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Proceedings Paper

eROSITA mated with SRG
Author(s): Peter Predehl; Walter Bornemann; Heinrich Bräuninger; Hermann Brunner; Vadim Burwitz; Diogo Coutinho; Konrad Dennerl; Josef Eder; Peter Friedrich; Maria Fürmetz; Gisela Hartner; Andreas von Kienlin; Walter Kink; Norbert Meidinger; Benjamin Mican; Siegfried Müller; Kirpal Nandra; Elmar Pfeffermann; Christian Rohé; Valeri Yaroshenko
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Paper Abstract

eROSITA (extended ROentgen Survey with an Imaging Telescope Array) is the main instrument onboard the Russian/German "Spectrum-Roentgen-Gamma" (SRG) mission which will be operated in an L2 orbit. It will perform the first imaging all-sky survey in the medium energy band. The main scientific goals are a) to detect the hot intergalactic medium of ~100 thousand galaxy clusters and groups and hot gas in filaments between clusters to map out the large scale structure in the Universe for the study of cosmic structure evolution, b) to detect systematically all obscured accreting Black Holes in nearby galaxies and many (up to 3 Million) new, distant active galactic nuclei, and c) to study in detail the physics of galactic X-ray source populations, like pre-main sequence stars, supernova remnants and X-ray binaries. The eROSITA flight model was assembled in 2016 and has successfully passed all acceptance tests on instrument level in the facilities of MPE and IABG in Germany. eROSITA was shipped to NPOL (SRG prime contractor) in January 2017. Currently (May 2018) eROSITA has been integrated on the SRG spacecraft and has successfully passed all functional tests. eROSITA is now awaiting its launch from the Baikonur cosmodrome in spring 2019. The launcher will be a PROTON with an upper stage BLOK-DM.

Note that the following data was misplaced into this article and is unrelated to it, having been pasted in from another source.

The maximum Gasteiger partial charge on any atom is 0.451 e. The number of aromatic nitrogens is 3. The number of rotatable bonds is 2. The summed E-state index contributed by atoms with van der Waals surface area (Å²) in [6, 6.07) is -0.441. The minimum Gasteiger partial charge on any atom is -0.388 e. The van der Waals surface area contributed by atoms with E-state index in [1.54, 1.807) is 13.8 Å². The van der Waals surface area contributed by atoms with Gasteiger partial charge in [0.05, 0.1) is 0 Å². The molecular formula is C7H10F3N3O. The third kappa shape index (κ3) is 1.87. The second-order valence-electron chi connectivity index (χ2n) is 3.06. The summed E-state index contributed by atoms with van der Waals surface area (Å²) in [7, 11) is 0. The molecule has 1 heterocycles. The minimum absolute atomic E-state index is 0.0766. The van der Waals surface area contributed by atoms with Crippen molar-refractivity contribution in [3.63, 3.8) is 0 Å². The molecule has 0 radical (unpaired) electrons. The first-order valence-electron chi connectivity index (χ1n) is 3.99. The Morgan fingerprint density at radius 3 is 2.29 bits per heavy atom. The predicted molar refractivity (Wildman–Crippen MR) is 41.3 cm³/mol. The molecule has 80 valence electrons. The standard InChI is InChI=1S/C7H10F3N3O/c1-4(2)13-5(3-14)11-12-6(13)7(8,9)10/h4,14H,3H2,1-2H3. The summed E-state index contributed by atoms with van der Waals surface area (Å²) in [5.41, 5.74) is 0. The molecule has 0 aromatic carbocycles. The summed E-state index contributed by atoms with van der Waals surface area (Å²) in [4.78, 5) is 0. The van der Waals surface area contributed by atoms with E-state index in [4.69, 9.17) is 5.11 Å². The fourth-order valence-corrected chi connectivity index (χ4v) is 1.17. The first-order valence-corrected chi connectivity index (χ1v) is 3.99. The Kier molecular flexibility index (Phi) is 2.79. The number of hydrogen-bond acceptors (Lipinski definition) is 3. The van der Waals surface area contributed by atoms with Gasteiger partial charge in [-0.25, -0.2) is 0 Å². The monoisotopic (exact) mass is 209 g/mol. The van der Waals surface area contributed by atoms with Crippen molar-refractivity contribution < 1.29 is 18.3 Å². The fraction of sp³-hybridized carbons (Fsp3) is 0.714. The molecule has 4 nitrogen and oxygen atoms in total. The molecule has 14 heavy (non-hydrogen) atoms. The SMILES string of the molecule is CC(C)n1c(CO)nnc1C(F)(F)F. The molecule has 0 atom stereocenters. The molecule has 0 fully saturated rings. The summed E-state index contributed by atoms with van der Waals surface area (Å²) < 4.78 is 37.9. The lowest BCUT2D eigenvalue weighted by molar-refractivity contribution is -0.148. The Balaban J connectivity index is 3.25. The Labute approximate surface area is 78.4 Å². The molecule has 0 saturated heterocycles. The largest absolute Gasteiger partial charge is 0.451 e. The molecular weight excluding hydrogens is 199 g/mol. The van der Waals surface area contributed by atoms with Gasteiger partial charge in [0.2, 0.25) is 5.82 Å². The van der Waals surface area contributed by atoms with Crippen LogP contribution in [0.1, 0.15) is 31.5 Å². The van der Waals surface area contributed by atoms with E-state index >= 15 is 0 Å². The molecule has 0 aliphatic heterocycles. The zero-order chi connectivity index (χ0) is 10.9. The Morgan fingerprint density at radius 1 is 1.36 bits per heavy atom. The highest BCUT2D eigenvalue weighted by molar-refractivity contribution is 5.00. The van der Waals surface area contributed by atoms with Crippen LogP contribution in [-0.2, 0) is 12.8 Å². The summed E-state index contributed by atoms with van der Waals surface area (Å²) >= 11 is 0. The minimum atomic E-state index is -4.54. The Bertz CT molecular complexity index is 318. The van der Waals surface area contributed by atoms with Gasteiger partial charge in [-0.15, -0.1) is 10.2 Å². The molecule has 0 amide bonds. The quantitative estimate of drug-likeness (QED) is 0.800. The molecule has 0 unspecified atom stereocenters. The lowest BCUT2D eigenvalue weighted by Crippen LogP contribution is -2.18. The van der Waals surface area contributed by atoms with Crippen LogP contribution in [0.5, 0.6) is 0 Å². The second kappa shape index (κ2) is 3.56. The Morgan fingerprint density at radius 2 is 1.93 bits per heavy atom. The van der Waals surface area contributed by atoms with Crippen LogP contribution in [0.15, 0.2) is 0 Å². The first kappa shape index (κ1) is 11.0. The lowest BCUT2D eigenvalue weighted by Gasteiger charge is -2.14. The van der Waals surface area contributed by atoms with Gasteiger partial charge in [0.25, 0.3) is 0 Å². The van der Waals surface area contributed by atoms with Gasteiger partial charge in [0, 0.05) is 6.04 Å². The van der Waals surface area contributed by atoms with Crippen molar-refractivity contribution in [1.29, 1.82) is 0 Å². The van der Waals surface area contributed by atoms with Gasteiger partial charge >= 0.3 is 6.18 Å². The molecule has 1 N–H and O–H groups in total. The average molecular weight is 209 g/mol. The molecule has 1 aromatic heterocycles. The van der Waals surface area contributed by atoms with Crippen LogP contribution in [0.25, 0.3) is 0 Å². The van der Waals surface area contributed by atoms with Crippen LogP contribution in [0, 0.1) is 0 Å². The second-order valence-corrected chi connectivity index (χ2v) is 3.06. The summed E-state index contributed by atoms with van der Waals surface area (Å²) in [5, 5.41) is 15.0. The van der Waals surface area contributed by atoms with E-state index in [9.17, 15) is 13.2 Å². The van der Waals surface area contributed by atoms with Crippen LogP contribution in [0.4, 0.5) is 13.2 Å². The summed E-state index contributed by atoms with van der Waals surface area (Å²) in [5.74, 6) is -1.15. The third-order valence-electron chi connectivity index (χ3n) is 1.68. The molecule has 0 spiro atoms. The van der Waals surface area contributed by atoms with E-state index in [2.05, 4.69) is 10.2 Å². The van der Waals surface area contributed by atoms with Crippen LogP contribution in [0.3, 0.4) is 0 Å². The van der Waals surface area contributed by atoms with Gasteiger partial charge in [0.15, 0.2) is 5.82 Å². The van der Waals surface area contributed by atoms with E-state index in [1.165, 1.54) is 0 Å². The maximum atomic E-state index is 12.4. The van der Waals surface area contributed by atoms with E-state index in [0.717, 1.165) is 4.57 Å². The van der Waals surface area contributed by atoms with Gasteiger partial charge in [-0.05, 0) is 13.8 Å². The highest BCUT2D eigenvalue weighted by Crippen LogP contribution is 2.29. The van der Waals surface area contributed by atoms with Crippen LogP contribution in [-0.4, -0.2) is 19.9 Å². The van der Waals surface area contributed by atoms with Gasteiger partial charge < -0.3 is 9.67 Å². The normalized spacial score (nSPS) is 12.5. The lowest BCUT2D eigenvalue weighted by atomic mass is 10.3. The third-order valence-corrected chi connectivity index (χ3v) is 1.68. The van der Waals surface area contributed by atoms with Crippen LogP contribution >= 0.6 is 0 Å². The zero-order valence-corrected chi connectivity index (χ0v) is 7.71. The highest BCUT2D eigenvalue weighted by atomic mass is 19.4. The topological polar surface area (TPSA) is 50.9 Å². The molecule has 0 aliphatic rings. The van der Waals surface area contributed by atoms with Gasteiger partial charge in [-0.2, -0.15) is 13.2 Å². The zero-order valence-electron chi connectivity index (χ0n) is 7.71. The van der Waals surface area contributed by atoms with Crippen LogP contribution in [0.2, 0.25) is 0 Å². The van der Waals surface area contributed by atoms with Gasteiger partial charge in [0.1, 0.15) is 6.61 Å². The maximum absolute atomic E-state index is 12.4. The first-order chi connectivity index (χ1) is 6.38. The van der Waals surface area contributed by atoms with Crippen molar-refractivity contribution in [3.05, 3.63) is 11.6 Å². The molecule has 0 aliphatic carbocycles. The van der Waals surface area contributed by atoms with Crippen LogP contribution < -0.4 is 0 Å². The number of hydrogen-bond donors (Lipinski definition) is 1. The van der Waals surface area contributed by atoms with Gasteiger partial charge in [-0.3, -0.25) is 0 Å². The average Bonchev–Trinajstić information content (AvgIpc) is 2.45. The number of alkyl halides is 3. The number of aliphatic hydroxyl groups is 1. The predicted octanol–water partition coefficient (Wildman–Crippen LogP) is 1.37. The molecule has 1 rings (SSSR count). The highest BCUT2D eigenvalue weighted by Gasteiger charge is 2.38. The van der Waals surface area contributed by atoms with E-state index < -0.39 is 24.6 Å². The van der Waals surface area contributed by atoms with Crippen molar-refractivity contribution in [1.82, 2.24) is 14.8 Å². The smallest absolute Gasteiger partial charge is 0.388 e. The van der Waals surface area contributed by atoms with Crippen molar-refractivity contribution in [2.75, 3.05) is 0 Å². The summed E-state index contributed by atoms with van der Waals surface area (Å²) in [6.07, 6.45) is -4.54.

Paper Details

Date Published: 6 July 2018
PDF: 6 pages
Proc. SPIE 10699, Space Telescopes and Instrumentation 2018: Ultraviolet to Gamma Ray, 106995H (6 July 2018); doi: 10.1117/12.2315139
Show Author Affiliations
Peter Predehl, Max-Planck-Institut für extraterrestrische Physik (Germany)
Walter Bornemann, Max-Planck-Institut für extraterrestrische Physik (Germany)
Heinrich Bräuninger, Max-Planck-Institut für extraterrestrische Physik (Germany)
Hermann Brunner, Max-Planck-Institut für extraterrestrische Physik (Germany)
Vadim Burwitz, Max-Planck-Institut für extraterrestrische Physik (Germany)
Diogo Coutinho, Max-Planck-Institut für extraterrestrische Physik (Germany)
Konrad Dennerl, Max-Planck-Institut für extraterrestrische Physik (Germany)
Josef Eder, Max-Planck-Institut für extraterrestrische Physik (Germany)
Peter Friedrich, Max-Planck-Institut für extraterrestrische Physik (Germany)
Maria Fürmetz, Max-Planck-Institut für extraterrestrische Physik (Germany)
Gisela Hartner, Max-Planck-Institut für extraterrestrische Physik (Germany)
Andreas von Kienlin, Max-Planck-Institut für extraterrestrische Physik (Germany)
Walter Kink, Max-Planck-Institut für extraterrestrische Physik (Germany)
Norbert Meidinger, Max-Planck-Institut für extraterrestrische Physik (Germany)
Benjamin Mican, Max-Planck-Institut für extraterrestrische Physik (Germany)
Siegfried Müller, Max-Planck-Institut für extraterrestrische Physik (Germany)
Kirpal Nandra, Max-Planck-Institut für extraterrestrische Physik (Germany)
Elmar Pfeffermann, Max-Planck-Institut für extraterrestrische Physik (Germany)
Christian Rohé, Max-Planck-Institut für extraterrestrische Physik (Germany)
Valeri Yaroshenko, Max-Planck-Institut für extraterrestrische Physik (Germany)


Published in SPIE Proceedings Vol. 10699:
Space Telescopes and Instrumentation 2018: Ultraviolet to Gamma Ray
Jan-Willem A. den Herder; Shouleh Nikzad; Kazuhiro Nakazawa, Editor(s)

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